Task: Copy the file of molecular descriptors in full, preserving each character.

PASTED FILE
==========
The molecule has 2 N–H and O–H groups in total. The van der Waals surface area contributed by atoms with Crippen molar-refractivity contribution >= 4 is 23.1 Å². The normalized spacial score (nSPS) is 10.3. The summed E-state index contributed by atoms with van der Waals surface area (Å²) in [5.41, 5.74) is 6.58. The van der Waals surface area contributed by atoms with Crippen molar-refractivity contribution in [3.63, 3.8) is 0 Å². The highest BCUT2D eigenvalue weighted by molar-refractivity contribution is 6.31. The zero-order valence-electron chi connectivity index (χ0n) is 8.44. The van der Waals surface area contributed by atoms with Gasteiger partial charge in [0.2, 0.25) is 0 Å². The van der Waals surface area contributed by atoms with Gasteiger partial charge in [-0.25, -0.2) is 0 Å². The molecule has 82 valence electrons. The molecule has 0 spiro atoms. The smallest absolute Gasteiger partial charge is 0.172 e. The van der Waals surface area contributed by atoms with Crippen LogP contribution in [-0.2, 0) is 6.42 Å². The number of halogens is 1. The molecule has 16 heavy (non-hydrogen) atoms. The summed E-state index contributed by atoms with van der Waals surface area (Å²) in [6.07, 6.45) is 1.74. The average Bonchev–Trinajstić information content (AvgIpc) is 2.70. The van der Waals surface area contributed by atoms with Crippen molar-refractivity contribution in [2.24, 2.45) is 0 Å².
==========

The molecule has 2 N–H and O–H groups in total. The van der Waals surface area contributed by atoms with Crippen molar-refractivity contribution >= 4 is 23.1 Å². The normalized spacial score (nSPS) is 10.3. The summed E-state index contributed by atoms with van der Waals surface area (Å²) in [5.41, 5.74) is 6.58. The van der Waals surface area contributed by atoms with Crippen molar-refractivity contribution in [3.63, 3.8) is 0 Å². The highest BCUT2D eigenvalue weighted by molar-refractivity contribution is 6.31. The zero-order valence-electron chi connectivity index (χ0n) is 8.44. The van der Waals surface area contributed by atoms with Gasteiger partial charge in [0.2, 0.25) is 0 Å². The van der Waals surface area contributed by atoms with Gasteiger partial charge in [-0.25, -0.2) is 0 Å². The molecule has 82 valence electrons. The molecule has 0 spiro atoms. The smallest absolute Gasteiger partial charge is 0.172 e. The van der Waals surface area contributed by atoms with Crippen LogP contribution in [-0.2, 0) is 6.42 Å². The number of halogens is 1. The molecule has 16 heavy (non-hydrogen) atoms. The summed E-state index contributed by atoms with van der Waals surface area (Å²) in [6.07, 6.45) is 1.74. The average Bonchev–Trinajstić information content (AvgIpc) is 2.70. The van der Waals surface area contributed by atoms with Crippen molar-refractivity contribution in [2.24, 2.45) is 0 Å².